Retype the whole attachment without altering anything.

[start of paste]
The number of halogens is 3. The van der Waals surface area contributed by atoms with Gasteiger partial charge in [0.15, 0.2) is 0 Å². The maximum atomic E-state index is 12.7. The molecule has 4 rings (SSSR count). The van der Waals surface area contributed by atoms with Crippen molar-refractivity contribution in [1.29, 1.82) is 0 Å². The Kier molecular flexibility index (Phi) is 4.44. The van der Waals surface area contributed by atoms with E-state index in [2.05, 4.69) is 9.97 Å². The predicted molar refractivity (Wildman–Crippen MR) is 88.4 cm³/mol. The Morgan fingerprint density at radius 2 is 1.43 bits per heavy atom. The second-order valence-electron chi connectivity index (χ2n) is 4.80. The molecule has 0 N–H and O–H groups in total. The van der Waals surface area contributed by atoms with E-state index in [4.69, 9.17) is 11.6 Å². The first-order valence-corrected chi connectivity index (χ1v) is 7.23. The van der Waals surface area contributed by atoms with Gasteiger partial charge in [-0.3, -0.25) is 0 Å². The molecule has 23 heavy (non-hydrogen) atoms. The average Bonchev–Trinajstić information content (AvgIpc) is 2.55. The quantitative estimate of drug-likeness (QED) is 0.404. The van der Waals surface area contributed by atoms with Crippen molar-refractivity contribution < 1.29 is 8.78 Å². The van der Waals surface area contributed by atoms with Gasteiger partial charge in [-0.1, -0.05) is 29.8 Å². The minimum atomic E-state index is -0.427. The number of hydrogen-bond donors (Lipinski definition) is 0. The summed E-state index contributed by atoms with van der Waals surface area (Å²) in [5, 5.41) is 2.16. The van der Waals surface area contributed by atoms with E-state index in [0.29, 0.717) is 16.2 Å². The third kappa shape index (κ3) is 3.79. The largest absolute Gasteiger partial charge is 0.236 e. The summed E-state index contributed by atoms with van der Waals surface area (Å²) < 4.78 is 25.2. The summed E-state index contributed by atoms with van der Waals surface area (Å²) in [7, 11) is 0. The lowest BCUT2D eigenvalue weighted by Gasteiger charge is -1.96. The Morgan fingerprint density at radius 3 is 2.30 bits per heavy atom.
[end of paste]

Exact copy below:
The number of halogens is 3. The van der Waals surface area contributed by atoms with Gasteiger partial charge in [0.15, 0.2) is 0 Å². The maximum atomic E-state index is 12.7. The molecule has 4 rings (SSSR count). The van der Waals surface area contributed by atoms with Crippen molar-refractivity contribution in [1.29, 1.82) is 0 Å². The Kier molecular flexibility index (Phi) is 4.44. The van der Waals surface area contributed by atoms with E-state index in [2.05, 4.69) is 9.97 Å². The predicted molar refractivity (Wildman–Crippen MR) is 88.4 cm³/mol. The Morgan fingerprint density at radius 2 is 1.43 bits per heavy atom. The second-order valence-electron chi connectivity index (χ2n) is 4.80. The molecule has 0 N–H and O–H groups in total. The van der Waals surface area contributed by atoms with E-state index in [4.69, 9.17) is 11.6 Å². The first-order valence-corrected chi connectivity index (χ1v) is 7.23. The van der Waals surface area contributed by atoms with Gasteiger partial charge in [-0.3, -0.25) is 0 Å². The molecule has 23 heavy (non-hydrogen) atoms. The average Bonchev–Trinajstić information content (AvgIpc) is 2.55. The quantitative estimate of drug-likeness (QED) is 0.404. The van der Waals surface area contributed by atoms with Crippen molar-refractivity contribution < 1.29 is 8.78 Å². The van der Waals surface area contributed by atoms with Gasteiger partial charge in [-0.1, -0.05) is 29.8 Å². The minimum atomic E-state index is -0.427. The number of hydrogen-bond donors (Lipinski definition) is 0. The summed E-state index contributed by atoms with van der Waals surface area (Å²) in [5, 5.41) is 2.16. The van der Waals surface area contributed by atoms with E-state index in [0.29, 0.717) is 16.2 Å². The third kappa shape index (κ3) is 3.79. The largest absolute Gasteiger partial charge is 0.236 e. The summed E-state index contributed by atoms with van der Waals surface area (Å²) < 4.78 is 25.2. The summed E-state index contributed by atoms with van der Waals surface area (Å²) in [7, 11) is 0. The lowest BCUT2D eigenvalue weighted by Gasteiger charge is -1.96. The Morgan fingerprint density at radius 3 is 2.30 bits per heavy atom.